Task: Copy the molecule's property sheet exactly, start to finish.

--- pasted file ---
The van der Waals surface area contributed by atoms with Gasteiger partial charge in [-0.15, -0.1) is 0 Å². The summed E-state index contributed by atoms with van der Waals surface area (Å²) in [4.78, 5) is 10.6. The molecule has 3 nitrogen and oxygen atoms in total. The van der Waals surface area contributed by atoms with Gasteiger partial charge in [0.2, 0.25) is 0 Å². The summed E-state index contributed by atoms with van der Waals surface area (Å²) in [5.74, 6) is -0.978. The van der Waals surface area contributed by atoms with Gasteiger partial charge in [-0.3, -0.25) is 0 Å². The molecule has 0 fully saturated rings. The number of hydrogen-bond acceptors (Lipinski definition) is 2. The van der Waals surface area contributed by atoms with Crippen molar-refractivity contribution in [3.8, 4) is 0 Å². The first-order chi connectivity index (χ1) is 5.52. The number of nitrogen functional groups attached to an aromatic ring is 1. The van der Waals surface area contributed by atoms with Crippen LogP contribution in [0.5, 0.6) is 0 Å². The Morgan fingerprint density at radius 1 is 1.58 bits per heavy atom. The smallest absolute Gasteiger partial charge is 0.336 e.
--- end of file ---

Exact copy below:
The van der Waals surface area contributed by atoms with Gasteiger partial charge in [-0.15, -0.1) is 0 Å². The summed E-state index contributed by atoms with van der Waals surface area (Å²) in [4.78, 5) is 10.6. The molecule has 3 nitrogen and oxygen atoms in total. The van der Waals surface area contributed by atoms with Gasteiger partial charge in [0.2, 0.25) is 0 Å². The summed E-state index contributed by atoms with van der Waals surface area (Å²) in [5.74, 6) is -0.978. The van der Waals surface area contributed by atoms with Gasteiger partial charge in [-0.3, -0.25) is 0 Å². The molecule has 0 fully saturated rings. The number of hydrogen-bond acceptors (Lipinski definition) is 2. The van der Waals surface area contributed by atoms with Crippen molar-refractivity contribution in [3.8, 4) is 0 Å². The first-order chi connectivity index (χ1) is 5.52. The number of nitrogen functional groups attached to an aromatic ring is 1. The van der Waals surface area contributed by atoms with Crippen LogP contribution in [0.5, 0.6) is 0 Å². The Morgan fingerprint density at radius 1 is 1.58 bits per heavy atom. The smallest absolute Gasteiger partial charge is 0.336 e.